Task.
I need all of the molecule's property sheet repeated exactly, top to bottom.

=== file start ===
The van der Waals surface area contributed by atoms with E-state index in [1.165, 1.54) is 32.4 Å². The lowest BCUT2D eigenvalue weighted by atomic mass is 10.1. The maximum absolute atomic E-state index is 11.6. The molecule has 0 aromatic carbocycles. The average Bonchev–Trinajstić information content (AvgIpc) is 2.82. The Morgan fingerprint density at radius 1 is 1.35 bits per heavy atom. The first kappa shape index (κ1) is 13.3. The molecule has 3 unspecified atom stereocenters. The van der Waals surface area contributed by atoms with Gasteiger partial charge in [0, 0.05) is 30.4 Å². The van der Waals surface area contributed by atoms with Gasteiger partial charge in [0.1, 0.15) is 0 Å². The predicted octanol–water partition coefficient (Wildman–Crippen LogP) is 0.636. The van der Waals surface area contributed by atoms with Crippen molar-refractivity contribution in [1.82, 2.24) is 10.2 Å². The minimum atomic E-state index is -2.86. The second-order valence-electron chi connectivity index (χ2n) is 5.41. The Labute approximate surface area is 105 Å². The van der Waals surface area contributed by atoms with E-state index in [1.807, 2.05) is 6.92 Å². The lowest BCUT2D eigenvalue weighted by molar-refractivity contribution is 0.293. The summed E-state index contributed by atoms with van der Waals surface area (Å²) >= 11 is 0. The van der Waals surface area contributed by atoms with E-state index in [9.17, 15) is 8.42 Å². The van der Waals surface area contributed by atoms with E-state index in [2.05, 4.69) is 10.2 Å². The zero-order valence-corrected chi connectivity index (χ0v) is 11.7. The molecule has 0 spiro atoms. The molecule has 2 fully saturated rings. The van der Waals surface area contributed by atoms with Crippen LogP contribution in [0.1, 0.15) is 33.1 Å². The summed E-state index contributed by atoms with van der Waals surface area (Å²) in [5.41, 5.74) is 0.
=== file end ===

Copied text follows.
The van der Waals surface area contributed by atoms with E-state index in [1.165, 1.54) is 32.4 Å². The lowest BCUT2D eigenvalue weighted by atomic mass is 10.1. The maximum absolute atomic E-state index is 11.6. The molecule has 0 aromatic carbocycles. The average Bonchev–Trinajstić information content (AvgIpc) is 2.82. The Morgan fingerprint density at radius 1 is 1.35 bits per heavy atom. The first kappa shape index (κ1) is 13.3. The molecule has 3 unspecified atom stereocenters. The van der Waals surface area contributed by atoms with Gasteiger partial charge in [0, 0.05) is 30.4 Å². The van der Waals surface area contributed by atoms with Gasteiger partial charge in [0.1, 0.15) is 0 Å². The predicted octanol–water partition coefficient (Wildman–Crippen LogP) is 0.636. The van der Waals surface area contributed by atoms with Crippen molar-refractivity contribution in [1.82, 2.24) is 10.2 Å². The minimum atomic E-state index is -2.86. The second-order valence-electron chi connectivity index (χ2n) is 5.41. The Labute approximate surface area is 105 Å². The van der Waals surface area contributed by atoms with E-state index in [1.807, 2.05) is 6.92 Å². The lowest BCUT2D eigenvalue weighted by molar-refractivity contribution is 0.293. The summed E-state index contributed by atoms with van der Waals surface area (Å²) >= 11 is 0. The van der Waals surface area contributed by atoms with E-state index in [9.17, 15) is 8.42 Å². The van der Waals surface area contributed by atoms with E-state index in [2.05, 4.69) is 10.2 Å². The zero-order valence-corrected chi connectivity index (χ0v) is 11.7. The molecule has 0 spiro atoms. The molecule has 2 fully saturated rings. The van der Waals surface area contributed by atoms with Crippen LogP contribution in [0.1, 0.15) is 33.1 Å². The summed E-state index contributed by atoms with van der Waals surface area (Å²) in [5.41, 5.74) is 0.